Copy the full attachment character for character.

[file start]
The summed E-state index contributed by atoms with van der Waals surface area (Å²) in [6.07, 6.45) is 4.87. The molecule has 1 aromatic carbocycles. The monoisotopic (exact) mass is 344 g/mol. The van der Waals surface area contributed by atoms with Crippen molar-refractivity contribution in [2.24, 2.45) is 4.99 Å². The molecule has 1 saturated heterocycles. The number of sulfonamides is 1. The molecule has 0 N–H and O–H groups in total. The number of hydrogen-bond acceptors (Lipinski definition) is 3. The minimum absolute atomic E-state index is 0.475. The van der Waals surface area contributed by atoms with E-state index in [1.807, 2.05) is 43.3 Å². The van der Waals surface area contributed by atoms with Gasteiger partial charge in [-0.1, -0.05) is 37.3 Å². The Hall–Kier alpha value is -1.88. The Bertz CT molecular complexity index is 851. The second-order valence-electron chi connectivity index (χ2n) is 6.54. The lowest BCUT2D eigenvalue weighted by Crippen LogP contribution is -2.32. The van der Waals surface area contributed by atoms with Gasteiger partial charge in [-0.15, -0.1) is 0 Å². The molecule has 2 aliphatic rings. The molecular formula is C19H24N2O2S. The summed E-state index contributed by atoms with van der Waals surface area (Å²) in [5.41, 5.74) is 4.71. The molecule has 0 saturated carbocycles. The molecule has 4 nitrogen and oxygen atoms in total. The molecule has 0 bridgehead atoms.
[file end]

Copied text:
The summed E-state index contributed by atoms with van der Waals surface area (Å²) in [6.07, 6.45) is 4.87. The molecule has 1 aromatic carbocycles. The monoisotopic (exact) mass is 344 g/mol. The van der Waals surface area contributed by atoms with Crippen molar-refractivity contribution in [2.24, 2.45) is 4.99 Å². The molecule has 1 saturated heterocycles. The number of sulfonamides is 1. The molecule has 0 N–H and O–H groups in total. The number of hydrogen-bond acceptors (Lipinski definition) is 3. The minimum absolute atomic E-state index is 0.475. The van der Waals surface area contributed by atoms with E-state index in [1.807, 2.05) is 43.3 Å². The van der Waals surface area contributed by atoms with Gasteiger partial charge in [-0.1, -0.05) is 37.3 Å². The Hall–Kier alpha value is -1.88. The Bertz CT molecular complexity index is 851. The second-order valence-electron chi connectivity index (χ2n) is 6.54. The lowest BCUT2D eigenvalue weighted by Crippen LogP contribution is -2.32. The van der Waals surface area contributed by atoms with Gasteiger partial charge in [-0.15, -0.1) is 0 Å². The molecule has 2 aliphatic rings. The molecular formula is C19H24N2O2S. The summed E-state index contributed by atoms with van der Waals surface area (Å²) in [5.41, 5.74) is 4.71. The molecule has 0 saturated carbocycles. The molecule has 4 nitrogen and oxygen atoms in total. The molecule has 0 bridgehead atoms.